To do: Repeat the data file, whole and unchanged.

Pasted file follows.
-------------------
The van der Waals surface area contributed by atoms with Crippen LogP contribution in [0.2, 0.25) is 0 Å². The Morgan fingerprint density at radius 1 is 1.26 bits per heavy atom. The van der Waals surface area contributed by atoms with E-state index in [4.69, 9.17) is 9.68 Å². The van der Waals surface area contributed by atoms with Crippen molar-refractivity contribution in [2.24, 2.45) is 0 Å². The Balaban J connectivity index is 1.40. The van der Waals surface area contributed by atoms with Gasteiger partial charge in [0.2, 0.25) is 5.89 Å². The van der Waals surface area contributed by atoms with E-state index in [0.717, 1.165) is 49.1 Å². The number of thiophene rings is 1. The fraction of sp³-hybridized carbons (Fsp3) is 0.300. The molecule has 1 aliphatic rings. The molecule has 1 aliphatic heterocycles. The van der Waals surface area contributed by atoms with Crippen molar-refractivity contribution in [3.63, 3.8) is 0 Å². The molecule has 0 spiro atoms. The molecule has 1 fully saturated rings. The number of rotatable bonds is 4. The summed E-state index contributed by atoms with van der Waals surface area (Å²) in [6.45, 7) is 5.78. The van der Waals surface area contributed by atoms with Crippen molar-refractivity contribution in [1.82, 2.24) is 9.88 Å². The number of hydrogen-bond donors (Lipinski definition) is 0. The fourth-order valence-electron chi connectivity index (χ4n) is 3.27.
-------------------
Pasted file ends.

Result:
The van der Waals surface area contributed by atoms with Crippen LogP contribution in [0.2, 0.25) is 0 Å². The Morgan fingerprint density at radius 1 is 1.26 bits per heavy atom. The van der Waals surface area contributed by atoms with E-state index in [4.69, 9.17) is 9.68 Å². The van der Waals surface area contributed by atoms with Crippen molar-refractivity contribution in [2.24, 2.45) is 0 Å². The Balaban J connectivity index is 1.40. The van der Waals surface area contributed by atoms with Gasteiger partial charge in [0.2, 0.25) is 5.89 Å². The van der Waals surface area contributed by atoms with E-state index in [0.717, 1.165) is 49.1 Å². The number of thiophene rings is 1. The fraction of sp³-hybridized carbons (Fsp3) is 0.300. The molecule has 1 aliphatic rings. The molecule has 1 aliphatic heterocycles. The van der Waals surface area contributed by atoms with Crippen molar-refractivity contribution in [3.63, 3.8) is 0 Å². The molecule has 0 spiro atoms. The molecule has 1 fully saturated rings. The number of rotatable bonds is 4. The summed E-state index contributed by atoms with van der Waals surface area (Å²) in [6.45, 7) is 5.78. The van der Waals surface area contributed by atoms with Crippen molar-refractivity contribution in [1.82, 2.24) is 9.88 Å². The number of hydrogen-bond donors (Lipinski definition) is 0. The fourth-order valence-electron chi connectivity index (χ4n) is 3.27.